They’re already in our toothpaste and some packaged foods, writes Stephanie Osfield, but little is known about their effects on our health.
As scientists cook up ways to improve the taste of food with microscopic ingredients called nanoparticles, some say they’re playing with fire.
Yet living in the modern world brings us all into daily contact with these particles. They may sound straight out of a sci-fi blockbuster, but they’ve already been introduced into a wide range of products such as food, paint, plastics, sunscreen and even tennis rackets. So how do they work? And how safe are they? Here are 10 things you need to know about them.
1. They’re miniscule
To help you get the picture, a human hair is 10,000 times wider than a nanoparticle. In science speak, nanoparticles measure less than 100 nanometres and as one nanometre is a billionth of a metre, a nanoparticle is the size of a molecule.
2. Already in our food
Nanoparticles occur naturally in foods in the form of nanoscale sugars, amino acids, peptides and proteins. However, man-made nanoparticles, such as titanium dioxide and silica, have recently been found in Australian food. Titanium dioxide is a whitening agent used in products as wide-ranging as chewing gum and toothpaste. Nano silica is an anti-caking agent that helps to prevent clumping and is found in supplements and tablets as well as in icing sugar, powdered soups and milks, packet spices and sauces. Some scientists say man-made nanoparticles may not be as safe as nature's own.
3. Food labelling loophole
No law requires manmade nanoparticles to be listed on food labels. Food Standards Australia New Zealand believes that those particles already in Australian food are completely safe. “FSANZ and other international food regulatory agencies have not identified any health effects associated with the use of nanoparticles, such as titanium dioxide and silica, following their ingestion in food,” says Lorraine Haase at FSANZ.
4. Step into the unknown
Most food safety tests don’t measure nanoparticles and because it’s such a new area of science no large-scale studies have produced conclusive results on their health effects. Lung damage is one area of concern. Chinese researchers have shown that a class of nanoparticle being developed in medicine has caused lung damage in mice.
5. Organ infiltration
“There are concerns that nanoparticles could infiltrate our organs, tissues and cells, disrupting DNA and damaging the mitochondria, the powerhouse of our cells,” says Professor Thomas Faunce, at the College of Medicine, Biology and Environment at the Australian National University, where he has been researching nanoparticles and public health. “Does this mean nanotechnology is contributing to the rise in autoimmune disease or autism? We simply don’t know,” says Professor Faunce. “That’s why nanotechnology needs to be listed on food labels, so people can make informed choices — particularly if they have health issues such as chronic disease or food sensitivity.”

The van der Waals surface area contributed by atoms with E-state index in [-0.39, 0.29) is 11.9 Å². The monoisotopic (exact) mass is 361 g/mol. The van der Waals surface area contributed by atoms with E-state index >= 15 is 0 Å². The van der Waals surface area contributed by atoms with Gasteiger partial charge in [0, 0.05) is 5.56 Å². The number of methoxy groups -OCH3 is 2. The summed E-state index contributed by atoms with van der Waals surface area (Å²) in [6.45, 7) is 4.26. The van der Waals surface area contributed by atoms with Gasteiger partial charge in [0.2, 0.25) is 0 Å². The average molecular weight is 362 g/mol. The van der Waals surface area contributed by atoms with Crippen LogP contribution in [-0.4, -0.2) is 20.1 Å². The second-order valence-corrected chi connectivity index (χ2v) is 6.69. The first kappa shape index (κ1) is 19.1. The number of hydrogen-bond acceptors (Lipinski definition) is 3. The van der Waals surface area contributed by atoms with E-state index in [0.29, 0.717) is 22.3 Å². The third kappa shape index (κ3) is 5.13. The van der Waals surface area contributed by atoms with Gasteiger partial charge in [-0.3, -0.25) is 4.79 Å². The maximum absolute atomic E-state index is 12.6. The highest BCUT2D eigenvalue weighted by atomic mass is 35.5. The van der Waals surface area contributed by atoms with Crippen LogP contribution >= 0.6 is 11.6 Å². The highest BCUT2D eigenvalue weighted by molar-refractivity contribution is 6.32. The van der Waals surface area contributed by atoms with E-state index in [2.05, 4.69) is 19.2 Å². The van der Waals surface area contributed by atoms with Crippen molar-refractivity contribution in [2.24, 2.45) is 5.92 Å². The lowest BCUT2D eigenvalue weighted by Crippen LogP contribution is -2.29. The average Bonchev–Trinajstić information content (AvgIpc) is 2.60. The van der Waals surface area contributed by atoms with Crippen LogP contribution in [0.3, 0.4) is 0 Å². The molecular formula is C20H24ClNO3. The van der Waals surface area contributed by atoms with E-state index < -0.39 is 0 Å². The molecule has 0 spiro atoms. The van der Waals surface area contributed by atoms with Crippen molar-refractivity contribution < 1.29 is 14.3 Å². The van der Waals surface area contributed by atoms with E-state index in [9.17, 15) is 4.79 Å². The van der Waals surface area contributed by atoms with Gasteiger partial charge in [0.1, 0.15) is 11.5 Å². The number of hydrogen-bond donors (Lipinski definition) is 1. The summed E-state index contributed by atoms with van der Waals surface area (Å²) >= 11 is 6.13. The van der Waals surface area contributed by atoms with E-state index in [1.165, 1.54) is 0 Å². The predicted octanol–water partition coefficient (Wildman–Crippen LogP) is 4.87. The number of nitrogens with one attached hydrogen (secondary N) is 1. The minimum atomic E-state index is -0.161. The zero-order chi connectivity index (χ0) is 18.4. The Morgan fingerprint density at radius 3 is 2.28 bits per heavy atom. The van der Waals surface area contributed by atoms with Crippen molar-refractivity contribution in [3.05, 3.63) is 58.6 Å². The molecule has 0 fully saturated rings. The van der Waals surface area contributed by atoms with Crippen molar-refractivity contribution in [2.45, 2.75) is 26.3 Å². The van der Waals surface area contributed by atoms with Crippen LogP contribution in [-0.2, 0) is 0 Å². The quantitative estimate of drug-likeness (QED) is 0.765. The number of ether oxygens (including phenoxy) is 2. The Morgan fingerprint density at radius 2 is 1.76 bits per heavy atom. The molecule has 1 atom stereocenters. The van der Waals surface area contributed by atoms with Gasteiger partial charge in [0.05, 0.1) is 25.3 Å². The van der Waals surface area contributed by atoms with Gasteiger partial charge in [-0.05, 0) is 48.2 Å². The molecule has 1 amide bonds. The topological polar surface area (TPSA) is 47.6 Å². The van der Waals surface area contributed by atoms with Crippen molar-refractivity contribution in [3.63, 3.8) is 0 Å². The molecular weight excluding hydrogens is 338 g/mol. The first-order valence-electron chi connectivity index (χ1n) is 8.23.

6. The jury is still out
Hard evidence is expected to be released in Australia soon. The federal government is waiting for the results of a toxicology report into the effects of the two most common food nanoparticles — food additives titanium dioxide and silica.
7. Food chain doubts
Nanoparticles may be entering the food chain through agricultural products. Companies around the world are starting to use nanoparticles in cattle and poultry feed, and also in pesticides. So far no extensive studies on farming methods have determined whether these particles are entering the food chain.
8. Better nano-nutrition
Meanwhile, nanotechnology in food could be used to boost our nutrition. Scientists are toying with wrapping vitamins and minerals in nano-coatings, so that they withstand the stomach’s powerful digestive acids allowing them to be better absorbed in the intestine.
9. Helpful diet aids
One day nanoparticles may help us cut our fat, salt and sugar intake. If these ingredients could be coated onto a food’s surface in nano-sized particles, less could be used to achieve the same taste result (a bit like spreading butter more thinly).
10. Tomorrow’s world
In the future, it seems there will be more nanoparticles in food ingredients and packaging. Even though they’re not used widely in Australia, in America they are found in cheeses, sweet biscuits, doughnuts, chocolate syrup, yoghurt, mayonnaise and salad dressing. Nanoparticles are also used to minimise bacterial growth in socks and washing machines.
We will keep you posted as more findings come to light on this cutting edge of food technology.